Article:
According to Swami Satchidananda, with establishment in honesty, the state of fearlessness comes.

There is something rather significant that I have not been sharing with you.  A few things actually.

In late March of this year, I lost my job.

The job that I gave up my home and livelihood for?  Yup. That job.

We had signed contracts way back in New Hampshire before we moved.  They stipulated that Brad was to be Manager of Operations & Facilities, while I the Director of Programs and Marketing of this soon to be created retreat center.  It would be my job to bring people in once we were open and in the meantime, build up as much research & promotion as possible.  To be clear, I don’t have a degree in either of these fields. But I do have 20 years of experience running programs, leading retreats and an extensive network from years teaching yoga in NYC and abroad.  For this work, Brad and I would be paid the same (yay equal pay) including benefits and housing.  We were hired through a company based in Texas so when I asked for a three year commitment to be included in the contract, I was given a gentleman’s (gentlewoman’s?) agreement instead: Texas is an “at will” employment state and either party could change their mind at any time.  This made me rightfully nervous, to be packing up our life without more reassurance, but the buggy was leaving the barn and I either had to hop on or stay behind.  And to be fair, my Gemini mind rationalized that maybe not being tied down wasn’t such a bad thing?

Well…about 4 and half months ago, from one day to the next, our circumstances changed and it did not feel good.  Our income over night was reduced by half.  My position was eliminated and I struggled with the shame of being let go from my job.  I wish I could say that knowing I wasn’t alone as millions of other people were losing their jobs at the same time made me feel better, but it did not.  I took that gentleperson’s agreement to heart, as I do most things, and the sudden change did not feel right.  The reason we were given was that with Coronavirus it didn’t make sense to continue marketing a retreat center when no one knew when the retreat center would actually open.  This made sense.  But at the same time we were clear on what we needed in order to move halfway across the country, to leave behind our networks of support, and most importantly to move away from Brad’s teenage son, Adan.  Even trickier, our housing was tied into our jobs.  The owners wanted to continue on with building up the infrastructure of the center, so Brad’s job was intact.  He actually became quite busy with building gardens, project managing, and taking care of the milking cow and 30 chickens that moved into the barn behind our house.  It is not lost on me that we were still very much in a position of fortune.  We had one income at least, a safe (spacious, beautiful) home and easy access to food.  Many many people across the country could not say the same.  But my ego was bruised.  I wanted out as fast as possible.  I felt that I wasn’t of value and everything I had sacrificed hadn’t mattered.  But we couldn’t go.  There was a pandemic.  It wasn’t safe to leave.  It made logistical sense to stay put.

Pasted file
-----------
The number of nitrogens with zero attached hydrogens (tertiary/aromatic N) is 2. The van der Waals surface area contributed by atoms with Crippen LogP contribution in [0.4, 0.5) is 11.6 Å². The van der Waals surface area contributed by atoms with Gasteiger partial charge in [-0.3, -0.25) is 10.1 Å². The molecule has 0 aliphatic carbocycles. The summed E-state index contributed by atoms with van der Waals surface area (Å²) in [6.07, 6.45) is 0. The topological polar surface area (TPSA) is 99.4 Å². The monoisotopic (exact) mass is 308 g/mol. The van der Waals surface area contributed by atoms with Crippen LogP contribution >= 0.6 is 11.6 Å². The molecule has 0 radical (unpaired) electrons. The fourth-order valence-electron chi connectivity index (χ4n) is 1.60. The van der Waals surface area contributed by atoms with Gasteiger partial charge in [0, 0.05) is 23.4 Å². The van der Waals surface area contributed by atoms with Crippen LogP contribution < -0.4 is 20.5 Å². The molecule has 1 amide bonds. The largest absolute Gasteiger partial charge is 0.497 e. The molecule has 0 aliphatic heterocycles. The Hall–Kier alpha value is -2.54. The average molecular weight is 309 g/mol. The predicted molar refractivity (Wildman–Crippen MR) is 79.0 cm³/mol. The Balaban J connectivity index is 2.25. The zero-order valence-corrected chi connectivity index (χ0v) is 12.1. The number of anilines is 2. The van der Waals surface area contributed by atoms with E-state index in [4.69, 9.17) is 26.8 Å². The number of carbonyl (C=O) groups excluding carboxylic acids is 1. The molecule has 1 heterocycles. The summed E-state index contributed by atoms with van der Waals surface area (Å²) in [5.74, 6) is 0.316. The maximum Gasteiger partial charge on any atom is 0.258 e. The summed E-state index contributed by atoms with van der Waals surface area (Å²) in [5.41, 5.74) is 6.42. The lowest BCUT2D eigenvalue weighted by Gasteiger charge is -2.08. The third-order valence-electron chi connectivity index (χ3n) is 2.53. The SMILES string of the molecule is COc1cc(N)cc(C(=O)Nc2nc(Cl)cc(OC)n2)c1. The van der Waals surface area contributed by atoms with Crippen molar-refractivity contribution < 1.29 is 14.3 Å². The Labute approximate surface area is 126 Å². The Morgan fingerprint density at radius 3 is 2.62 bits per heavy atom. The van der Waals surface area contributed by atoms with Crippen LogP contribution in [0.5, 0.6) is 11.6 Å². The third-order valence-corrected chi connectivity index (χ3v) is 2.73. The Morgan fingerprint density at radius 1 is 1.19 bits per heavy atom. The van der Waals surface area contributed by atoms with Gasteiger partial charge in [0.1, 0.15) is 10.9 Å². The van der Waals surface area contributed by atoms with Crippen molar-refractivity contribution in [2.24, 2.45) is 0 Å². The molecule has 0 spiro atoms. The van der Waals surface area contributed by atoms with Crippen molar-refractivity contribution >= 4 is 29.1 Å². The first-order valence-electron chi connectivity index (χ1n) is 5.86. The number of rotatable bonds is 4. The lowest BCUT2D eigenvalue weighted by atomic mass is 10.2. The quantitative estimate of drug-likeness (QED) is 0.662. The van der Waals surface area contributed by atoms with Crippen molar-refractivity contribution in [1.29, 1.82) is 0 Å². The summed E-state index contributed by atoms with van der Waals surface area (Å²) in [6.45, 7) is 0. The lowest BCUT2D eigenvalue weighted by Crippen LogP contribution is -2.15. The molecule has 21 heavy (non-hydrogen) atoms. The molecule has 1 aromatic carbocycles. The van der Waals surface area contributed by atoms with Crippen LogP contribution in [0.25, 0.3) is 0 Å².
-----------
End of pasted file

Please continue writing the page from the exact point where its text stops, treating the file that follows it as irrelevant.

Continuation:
I would say I felt trapped, but here’s the truth.  After the initial shock wore off, I felt free.

Here is part two of what I have not been sharing with you.  The reason why I didn’t write anything from January 2019 until just recently is that I was really struggling during all that time – on all fronts.  Not in the creative fertile ground kind of way.  I was depressed.  I was sad.  I was angry.  A lot of the time.  And I didn’t feel like I could share any of it.  Aside from my close friends, I didn’t dare write publicly about what was really going on.  Not so much because I felt embarrassed, but because I felt I needed to project a certain positive image in order to maintain the security of my job, home and marriage.  But most of all I didn’t write because I couldn’t write honestly anymore.  And if I couldn’t write honestly, then I didn’t want to write at all.  

So, here I am.  The posts that follow will delve a little more deeply into the details of the past year and a half and what’s been going on since late March.  But for now I can say full heartedly: WHEW.  It feels good to finally share that with you.  That’s one of the wonderful things about truth.  When you practice it, you feel lighter.  It can be scary for sure, but when you have a bunch of half truths or straight up lies to manage, haul around, it all gets so heavy.  There is more freedom, more possibility, in the lightness of truth.   Without fear in the way, you can show up as you really are.

Who else would you want to show up as anyway?

One thought on “Satya

  1. Thank you for sharing. It’s incredible to know so many people experiencing various degrees of what you have just so honestly and candidly described. I am there or at least moving through it, seems maybe 2/3 on the other side but so acutely aware that I have to be honest with myself and with others.
    I appreciate these texts so much!

    Liked by 1 person

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